Battiness, Ding-Bats and Bats in the Belfry
Worried checking in.
I'm sorry to have been absent so much of late. I've been very involved with family and am not through yet. My eldest, the Wild Child, has been undergoing a battery of tests (again), proposed surgery (again) and seeing numerous specialists (again) that requires transportation to various medical facilities all over this huge, sprawling city ( I HATE the traffic!), long waits and long drives to her residence in the country and back home in Houston. My services as chauffeur are required to transport a grandson back and forth from divorced mother and father for visits (more long drives). Daughter Jeannie elected to move from Nassau Bay to Dayton at Jo's farmette where she will live for a time with her brother who takes care of the farmette while Jo and Lloyd are working overseas. Sorting and packing her belongings to go to storage and to bring to the farmette was a three ring circus. But not a fun time. Son Terry is having extensive oral surgery that is not a fun time for him and I am called upon to spend time at the farmette to aid in his diet preparations (limited) and run errands. Grand daughter Patsy is scheduled for surgery and wants me to be there for aid and comfort and to run her household and children while she is incapacitated.
The aid of friends and neighbors was required to move Jeannie. I am not physically able to do much but drive the moving van and the minivan. Jeannie is strong but petite, suffers from severe carpal tunnel syndrome in both hands, has nerve and tendon damage to her left arm from an old injury and is thus somewhat handicapped. It is amazing how much stuff women can accumulate in a two bedroom apartment, how many boxes it takes to pack it and how many loads to move it. The move was complicated by the fact that the elevator died and EVERYTHING had to be hauled down three flights of stairs (6 half flights) to the vans in the parking lot. Two loads to the storage facility via the moving van and 4 loads in the minivan for the 100 mile round trip to the farmette was a hassle and used a terrific amount of gasoline and $$$. Not to mention the fact that Crazy David and teener Jason, who were supposed to follow me, got lost and required a considerable time re-establishing contact.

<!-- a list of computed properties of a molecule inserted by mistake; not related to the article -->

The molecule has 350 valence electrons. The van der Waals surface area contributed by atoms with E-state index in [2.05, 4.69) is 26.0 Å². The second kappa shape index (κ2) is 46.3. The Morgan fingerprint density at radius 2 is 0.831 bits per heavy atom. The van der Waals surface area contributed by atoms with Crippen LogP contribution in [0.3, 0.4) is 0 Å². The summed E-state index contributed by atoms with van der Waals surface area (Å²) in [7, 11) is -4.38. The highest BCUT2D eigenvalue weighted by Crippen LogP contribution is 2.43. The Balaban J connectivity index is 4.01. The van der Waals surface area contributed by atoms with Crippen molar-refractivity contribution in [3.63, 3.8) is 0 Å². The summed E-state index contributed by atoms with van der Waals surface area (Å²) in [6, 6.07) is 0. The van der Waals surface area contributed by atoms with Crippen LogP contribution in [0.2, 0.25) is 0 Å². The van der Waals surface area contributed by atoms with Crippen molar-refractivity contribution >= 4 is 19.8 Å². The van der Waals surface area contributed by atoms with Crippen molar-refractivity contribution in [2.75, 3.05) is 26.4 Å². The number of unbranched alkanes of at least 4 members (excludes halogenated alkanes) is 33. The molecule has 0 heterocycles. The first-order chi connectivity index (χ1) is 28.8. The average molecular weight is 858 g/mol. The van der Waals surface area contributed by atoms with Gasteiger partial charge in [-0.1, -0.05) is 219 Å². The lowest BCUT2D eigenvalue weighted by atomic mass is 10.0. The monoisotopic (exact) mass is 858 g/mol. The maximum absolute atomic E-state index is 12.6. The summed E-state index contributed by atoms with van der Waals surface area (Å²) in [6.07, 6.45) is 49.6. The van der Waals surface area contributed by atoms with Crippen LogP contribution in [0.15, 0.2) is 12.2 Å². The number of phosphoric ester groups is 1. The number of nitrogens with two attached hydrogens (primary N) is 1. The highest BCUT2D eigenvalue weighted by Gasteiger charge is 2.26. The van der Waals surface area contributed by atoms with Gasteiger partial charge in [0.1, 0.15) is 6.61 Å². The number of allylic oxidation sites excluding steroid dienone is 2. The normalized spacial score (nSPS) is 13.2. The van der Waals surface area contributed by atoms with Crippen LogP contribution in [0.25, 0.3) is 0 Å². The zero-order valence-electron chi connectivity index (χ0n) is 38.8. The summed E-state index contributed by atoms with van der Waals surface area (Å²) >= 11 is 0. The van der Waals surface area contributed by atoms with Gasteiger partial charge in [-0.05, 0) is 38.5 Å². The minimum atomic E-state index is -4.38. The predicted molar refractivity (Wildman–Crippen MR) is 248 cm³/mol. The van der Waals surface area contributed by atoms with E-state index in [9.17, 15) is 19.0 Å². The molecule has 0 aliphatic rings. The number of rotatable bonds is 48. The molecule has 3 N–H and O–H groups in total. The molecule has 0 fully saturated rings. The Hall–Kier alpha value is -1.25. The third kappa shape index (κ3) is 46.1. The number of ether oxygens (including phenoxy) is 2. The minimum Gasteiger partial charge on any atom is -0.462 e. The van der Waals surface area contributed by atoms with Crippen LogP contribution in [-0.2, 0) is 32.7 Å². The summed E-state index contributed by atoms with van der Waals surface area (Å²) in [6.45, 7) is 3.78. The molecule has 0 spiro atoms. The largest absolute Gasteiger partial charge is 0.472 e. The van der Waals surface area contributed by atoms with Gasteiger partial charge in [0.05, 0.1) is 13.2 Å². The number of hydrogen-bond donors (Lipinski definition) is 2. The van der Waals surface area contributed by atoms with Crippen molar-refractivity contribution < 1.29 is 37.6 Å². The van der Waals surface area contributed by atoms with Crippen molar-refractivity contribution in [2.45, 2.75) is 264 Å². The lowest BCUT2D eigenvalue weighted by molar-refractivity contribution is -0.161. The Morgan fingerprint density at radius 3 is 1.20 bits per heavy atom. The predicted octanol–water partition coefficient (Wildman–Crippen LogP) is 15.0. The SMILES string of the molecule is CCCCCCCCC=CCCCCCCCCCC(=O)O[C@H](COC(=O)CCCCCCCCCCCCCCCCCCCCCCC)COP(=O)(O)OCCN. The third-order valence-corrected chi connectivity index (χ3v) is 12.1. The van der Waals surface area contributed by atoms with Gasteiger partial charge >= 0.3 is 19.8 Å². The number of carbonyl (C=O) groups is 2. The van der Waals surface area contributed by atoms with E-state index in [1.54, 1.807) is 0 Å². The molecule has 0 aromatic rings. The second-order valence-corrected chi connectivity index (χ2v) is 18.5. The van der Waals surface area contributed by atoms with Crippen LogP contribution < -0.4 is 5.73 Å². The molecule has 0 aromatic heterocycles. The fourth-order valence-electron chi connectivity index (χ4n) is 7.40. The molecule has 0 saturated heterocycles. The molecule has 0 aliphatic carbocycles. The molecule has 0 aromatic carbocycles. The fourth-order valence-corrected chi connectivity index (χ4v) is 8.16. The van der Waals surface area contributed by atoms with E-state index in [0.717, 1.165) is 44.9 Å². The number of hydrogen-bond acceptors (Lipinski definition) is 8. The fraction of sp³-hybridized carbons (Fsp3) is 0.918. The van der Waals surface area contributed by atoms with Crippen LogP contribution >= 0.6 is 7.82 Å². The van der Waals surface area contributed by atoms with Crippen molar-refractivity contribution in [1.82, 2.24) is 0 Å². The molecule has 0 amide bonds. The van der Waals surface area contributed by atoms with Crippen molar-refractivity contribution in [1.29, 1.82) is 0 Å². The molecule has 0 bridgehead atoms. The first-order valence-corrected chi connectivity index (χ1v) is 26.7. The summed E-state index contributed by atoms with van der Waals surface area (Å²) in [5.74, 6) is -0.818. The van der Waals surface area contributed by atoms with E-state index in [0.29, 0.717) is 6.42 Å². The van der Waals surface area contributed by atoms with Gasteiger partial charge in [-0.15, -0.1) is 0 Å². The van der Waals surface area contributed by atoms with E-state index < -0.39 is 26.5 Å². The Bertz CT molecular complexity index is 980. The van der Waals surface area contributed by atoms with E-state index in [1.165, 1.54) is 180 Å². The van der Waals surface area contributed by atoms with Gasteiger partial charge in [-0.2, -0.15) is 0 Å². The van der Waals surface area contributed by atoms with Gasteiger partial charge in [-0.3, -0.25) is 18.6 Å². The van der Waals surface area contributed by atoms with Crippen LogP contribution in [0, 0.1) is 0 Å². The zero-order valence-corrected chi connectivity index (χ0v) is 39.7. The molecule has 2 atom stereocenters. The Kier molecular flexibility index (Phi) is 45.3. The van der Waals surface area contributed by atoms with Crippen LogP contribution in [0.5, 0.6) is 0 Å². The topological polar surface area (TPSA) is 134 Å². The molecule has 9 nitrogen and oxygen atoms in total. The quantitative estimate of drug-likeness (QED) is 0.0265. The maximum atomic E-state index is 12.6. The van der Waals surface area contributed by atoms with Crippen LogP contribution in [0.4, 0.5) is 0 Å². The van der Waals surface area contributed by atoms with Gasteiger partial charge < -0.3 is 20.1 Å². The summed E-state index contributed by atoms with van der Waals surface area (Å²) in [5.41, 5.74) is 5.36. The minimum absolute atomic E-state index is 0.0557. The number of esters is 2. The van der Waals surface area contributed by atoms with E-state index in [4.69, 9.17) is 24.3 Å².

Aid from friends and her neighbors was a mixed blessing. Manual labor was absolutely essential but there was a price to pay. The main source of muscle and hauling labor was a friend from the old neighborhood whom we had known since his and Jeannie's teeny bopper days. A good friend that we love dearly but who drives us batty; his nickname of "Crazy David" is apt and well earned and he tends to make everyone around him crazy too. Another major source of help was the Paralegal down the hall who is a charming woman and who has been very good to Jeannie. However, she is a flaming alcoholic (after work) who, when in her cups, exhibits 1). a passionate crush on Crazy David and an aggressively burning desire to seduce him (David resists equally passionately), and 2). a tendency to become hostile at the drop of a hat, especially towards her teen aged son. Said teen aged son, an amiable soul to all others, reacts to his mother's hostility with extremely angry resentment and loud rebellion. Dealing with these ding-bat characters during the exhaustive labor and stress of moving made us a little crazy and batty too. Add to the mix Jeannie's 4 hysterical cats and a hyperactive pit bull dog, all of which were somewhat crazy also from the turmoil and disruption of their home. I iterate: it was not a fun time. My patience wore thin and Jeannie suffered repeated anxiety/panic attacks.